About Ciera Daniels

tncs-aftercare-instructor-ciear-danielsMs. Daniels recently graduated college with a communications degree from Bowie State University and is currently working two jobs. She says she applied at TNCS as a sophomore in college, just looking for a side job for some extra income. “Honestly, it was one of the best decisions I ever made,” she said.

She next announced the big news that she is going to law school next semester to pursue a dual degree with a Masters in Public Policy at the University of Baltimore. “Since I was in fifth grade I knew I wanted to go to law school,” she said. “Then, 2 years ago, I did an internship with planned parenthood. We did a lot of lobbying and collaborating for gay rights and minorities, so I want to lobby for gay rights and minorities as a lawyer. That’s where I am.”

But that doesn’t mean she will no longer be involved in child care. She’ll continue at TNCS to support herself while she pursues her law degree and even feels that these two fields are not incongruent. “My work at TNCS is awesome,” she says, “and has taught me a lot. I have gained a lot of important skills here that I will use throughout my career.”

She seems to have the nurturing instinct built in. Her first job at the age of 14 years was in a daycare center, she currently works at TNCS in aftercare, and she wants her life’s work to be elevating the lives of others.

And that’s not all. Remember that second job mentioned above? She works mornings at the middle school at Kennedy Krieger Institute, and she says her two jobs complement each other well:

It’s a good shift from there to TNCS. I like the fact that I get to go there and be a bit more hands on, because I work with people with mental and physical disabilities. The kids here at TNCS are a lot more independent. So, I like that I can go there, be hands on and help those students with almost everything, and then come here and help these students do certain things and then step back and watch them go.

About Nicole Marshall

tncs-aftercare-instructor-nicole-marshallMs. Marshall also came to TNCS somewhat serendipitously. She has established a career as a nanny and cares for children up to age 2 years. One year, when her position was reduced to just the morning hours, she applies at TNCS to work here in the afternoons. “I knew I wanted to be in a school setting,” she explained, “but I really didn’t expect to be here so long. It’s hard to leave. You just fall in love with it. It’s beautiful.”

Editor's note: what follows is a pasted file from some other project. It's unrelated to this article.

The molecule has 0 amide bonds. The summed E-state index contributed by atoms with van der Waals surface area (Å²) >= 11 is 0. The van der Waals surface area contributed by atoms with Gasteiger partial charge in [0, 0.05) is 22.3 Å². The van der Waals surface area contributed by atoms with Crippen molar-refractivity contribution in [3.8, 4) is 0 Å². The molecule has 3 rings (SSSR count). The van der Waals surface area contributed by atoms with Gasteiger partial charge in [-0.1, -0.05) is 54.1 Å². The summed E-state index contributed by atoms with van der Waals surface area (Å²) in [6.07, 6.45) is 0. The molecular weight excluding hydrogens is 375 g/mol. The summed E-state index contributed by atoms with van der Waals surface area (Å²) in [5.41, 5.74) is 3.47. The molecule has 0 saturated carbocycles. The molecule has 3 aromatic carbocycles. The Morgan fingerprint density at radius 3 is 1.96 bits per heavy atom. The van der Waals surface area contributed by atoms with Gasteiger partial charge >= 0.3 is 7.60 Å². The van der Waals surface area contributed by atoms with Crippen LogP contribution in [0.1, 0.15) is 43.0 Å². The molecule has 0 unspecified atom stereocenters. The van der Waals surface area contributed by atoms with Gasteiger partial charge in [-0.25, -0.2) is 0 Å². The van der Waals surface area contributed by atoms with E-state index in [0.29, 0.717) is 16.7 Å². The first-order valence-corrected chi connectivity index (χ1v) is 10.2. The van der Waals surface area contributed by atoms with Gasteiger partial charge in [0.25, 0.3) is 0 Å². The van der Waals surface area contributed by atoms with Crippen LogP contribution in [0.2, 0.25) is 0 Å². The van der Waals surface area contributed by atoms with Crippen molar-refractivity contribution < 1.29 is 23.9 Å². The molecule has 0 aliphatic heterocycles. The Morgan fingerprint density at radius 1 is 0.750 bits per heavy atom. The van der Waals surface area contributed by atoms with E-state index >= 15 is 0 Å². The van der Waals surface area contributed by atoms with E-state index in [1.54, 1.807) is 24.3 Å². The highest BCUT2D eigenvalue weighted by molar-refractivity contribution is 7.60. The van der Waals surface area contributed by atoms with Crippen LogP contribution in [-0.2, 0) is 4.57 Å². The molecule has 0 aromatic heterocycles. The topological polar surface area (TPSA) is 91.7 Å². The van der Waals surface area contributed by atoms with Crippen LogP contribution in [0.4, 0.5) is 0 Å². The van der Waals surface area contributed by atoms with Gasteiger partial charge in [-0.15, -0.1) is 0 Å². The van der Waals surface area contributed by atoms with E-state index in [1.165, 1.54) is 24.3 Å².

Like Ms. Daniels, Ms. Marshall also started her work life in a daycare and also at age 14. She has now been working in early childhood education for more than half of her life. “I helped out at my godmother’s home daycare until I turned 18, and then I became a nanny. I also got a 90-hour preschool certificate but continued to nanny. And then I came here.”

TNCS’s Dynamic Duo

So what does their TNCS life entail? For one thing, they both express gratitude for what they have learned during their time at the school. Ms. Daniels came to really appreciate the Montessori aspect, which she had not been familiar with before coming to TNCS. “Montessori has opened my eyes a lot. The way it works is amazing,” she said. For her part, Ms. Marshall appreciates the experience: “When you take the 90-hour class, you only learn a little bit. You can’t really know it until you are doing it.”

They primarily work with the preprimary students, currently, which is by choice. “We want to provide structure. Having a routine is much easier for the kids,” said Ms. Daniels. Ms. Marshall says this is also hard in some ways because, once the students move up to primary, that routine gets disrupted, dissolving the bonds they had established: “When they go upstairs, they don’t want to say ‘hi’ anymore.”

Another thing they appreciate is the language aspect. “I took Chinese for 4 years in high school,” said Ms. Daniels, “and when I came here it helped strengthen my Chinese so much, especially working with Yu Lin when she was here. Working here has also helped me learn Spanish. I’ve had teachers give me homework to help me learn.”